While we recognise that in general happiness is a crucial ingredient of well-being and health, happiness is not valued to the same extent by everyone. For some people it is a ‘nice to have’ while for others it is the stuff of life, a state to which they constantly aspire. Goal pursuit theory suggests that if we value something and actively pursue it we should experience more of it. So if we value happiness and pursue it, so we should experience more of it.
However, there is a sting in the tail. The more highly we value something, the higher the standards are likely to be against which we evaluate our achievement of it. So, for instance, if I value academic excellence and strive hard to achieve it, I’m not going to be very satisfied with just a ‘pass’ grade – it hasn’t met my standards of a great mark.
Importantly, while my disappointment with my mark doesn’t change my mark, if my goal is to achieve happiness, my disappointment with the level of happiness I am experiencing DOES affect my level of happiness. To be disappointed is incompatible in the moment with feeling happy. Of course, expectations are context specific: most people don’t expect to feel happy at a funeral, but might well expect to feel happy at a party.
If I’m at a party and DON’T, as I expected I would, feel happy, then I am likely to feel disappointed. And the feeling disappointed will lower my happiness. If I had not had any expectations of feeling happy then I wouldn’t feel disappointed by not feeling happy and, paradoxically, might actually feel happier than the disappointed person!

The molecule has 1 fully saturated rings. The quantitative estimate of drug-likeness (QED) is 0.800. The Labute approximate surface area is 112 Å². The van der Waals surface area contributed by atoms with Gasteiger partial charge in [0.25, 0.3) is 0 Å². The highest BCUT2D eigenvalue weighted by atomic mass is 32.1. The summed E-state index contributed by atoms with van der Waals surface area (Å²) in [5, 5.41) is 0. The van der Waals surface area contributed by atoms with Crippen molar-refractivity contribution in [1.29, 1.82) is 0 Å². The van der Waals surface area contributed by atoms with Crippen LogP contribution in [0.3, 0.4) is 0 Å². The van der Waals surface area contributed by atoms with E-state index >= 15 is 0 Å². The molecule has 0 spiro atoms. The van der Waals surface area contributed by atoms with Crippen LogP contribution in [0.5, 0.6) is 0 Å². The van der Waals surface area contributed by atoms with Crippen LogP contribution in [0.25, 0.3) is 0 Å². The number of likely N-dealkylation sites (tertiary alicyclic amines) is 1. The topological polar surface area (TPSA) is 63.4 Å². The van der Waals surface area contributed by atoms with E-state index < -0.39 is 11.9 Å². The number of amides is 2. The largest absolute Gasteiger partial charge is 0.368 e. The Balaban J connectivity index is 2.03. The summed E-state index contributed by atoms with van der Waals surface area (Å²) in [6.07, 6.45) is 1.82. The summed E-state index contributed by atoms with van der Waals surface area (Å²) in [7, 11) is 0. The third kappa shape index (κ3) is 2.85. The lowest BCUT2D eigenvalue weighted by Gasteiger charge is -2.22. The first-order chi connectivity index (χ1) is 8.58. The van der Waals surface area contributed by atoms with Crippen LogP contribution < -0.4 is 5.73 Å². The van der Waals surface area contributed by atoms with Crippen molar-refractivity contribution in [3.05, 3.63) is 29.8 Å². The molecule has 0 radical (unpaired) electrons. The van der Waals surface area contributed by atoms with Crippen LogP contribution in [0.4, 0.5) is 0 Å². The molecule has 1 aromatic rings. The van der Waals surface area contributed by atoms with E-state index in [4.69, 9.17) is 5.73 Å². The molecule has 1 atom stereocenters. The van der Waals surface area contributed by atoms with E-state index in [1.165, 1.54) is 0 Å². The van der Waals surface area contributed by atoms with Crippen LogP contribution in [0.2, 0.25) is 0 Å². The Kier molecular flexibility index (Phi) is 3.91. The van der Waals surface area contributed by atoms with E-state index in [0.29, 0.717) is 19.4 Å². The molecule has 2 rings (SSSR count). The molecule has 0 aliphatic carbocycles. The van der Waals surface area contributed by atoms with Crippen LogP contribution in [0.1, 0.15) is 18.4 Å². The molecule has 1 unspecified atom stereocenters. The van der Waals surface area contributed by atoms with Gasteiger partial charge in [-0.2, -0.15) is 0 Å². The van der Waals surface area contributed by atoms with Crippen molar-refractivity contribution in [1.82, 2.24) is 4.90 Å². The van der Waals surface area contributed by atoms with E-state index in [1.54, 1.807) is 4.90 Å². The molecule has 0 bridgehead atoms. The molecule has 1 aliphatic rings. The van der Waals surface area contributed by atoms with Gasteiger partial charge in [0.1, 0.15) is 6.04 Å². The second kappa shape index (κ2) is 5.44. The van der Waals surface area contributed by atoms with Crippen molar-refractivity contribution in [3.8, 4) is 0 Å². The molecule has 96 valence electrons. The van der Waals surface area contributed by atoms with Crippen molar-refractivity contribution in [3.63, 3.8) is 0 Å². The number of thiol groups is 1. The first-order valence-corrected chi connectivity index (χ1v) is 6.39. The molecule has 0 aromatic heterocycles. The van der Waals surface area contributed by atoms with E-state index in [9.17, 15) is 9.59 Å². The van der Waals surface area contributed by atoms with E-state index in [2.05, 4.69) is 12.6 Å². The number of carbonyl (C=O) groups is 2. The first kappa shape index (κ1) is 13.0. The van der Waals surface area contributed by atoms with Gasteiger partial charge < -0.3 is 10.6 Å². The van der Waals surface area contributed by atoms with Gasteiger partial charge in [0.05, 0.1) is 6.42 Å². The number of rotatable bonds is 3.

In other words, by valuing happiness very highly, and making it a goal and measure of value, we product the very circumstances that raise the likelihood of disappointment and adversely affect our chances of achieving happiness: The pursuit of happiness may cause decreased happiness.
Considering all this, Mauss, Tamir, Anderson and Savino (2011) concluded ‘that valuing happiness is not necessarily linked to greater happiness. In fact, under certain conditions the opposite is true. Under conditions of low (but not high) life stress, the more people valued happiness, the lower were their hedonic balance [ratio of positive to negative emotional states], psychological well-being, and life satisfaction, and the higher their depressive symptoms.’
In short, an overly focused pursuit of happiness is unlikely to lead to greater happiness. We need to recognize that we experience all sorts of emotions and while happiness can be encouraged by the way we live our lives it can’t be produced to order: it is not a guaranteed outcome of any activity.
I wonder if the reported huge increase of reported depression in the world is in any way related to this strange paradox. Have we somehow, with our twenty-first century interest in and emphasis on happiness, raised expectations about how much happiness people should feel, maybe even to the extent that all non-happy feelings are experienced as strong failure and disappointment? My mother used to say to me ‘I don’t mind what you do (as a career she meant) as long as you are happy.’ For her happiness was the goal and measure of success. Even then I struggled to understand the advice as I didn’t understand how to ‘be happy’ I didn’t know what made me happy. Finding that out has been a life-long journey.
My father, conversely, pointed out to me long before it became a poster slogan, ‘happiness is a journey not a destination’, or to paraphrase John Lennon ‘Happiness happens while you are concentrating on something else,’ or finally my own thoughts: happiness is a happy by-product of the life lived and the choices made.
This article is based on the research and article byMauss, Tamir, Anderson and Savino (2011) Can seeking happiness make people unhappy? Paradoxical effects of valuing happiness. Emotion, Vol 11, No. 4, 807-815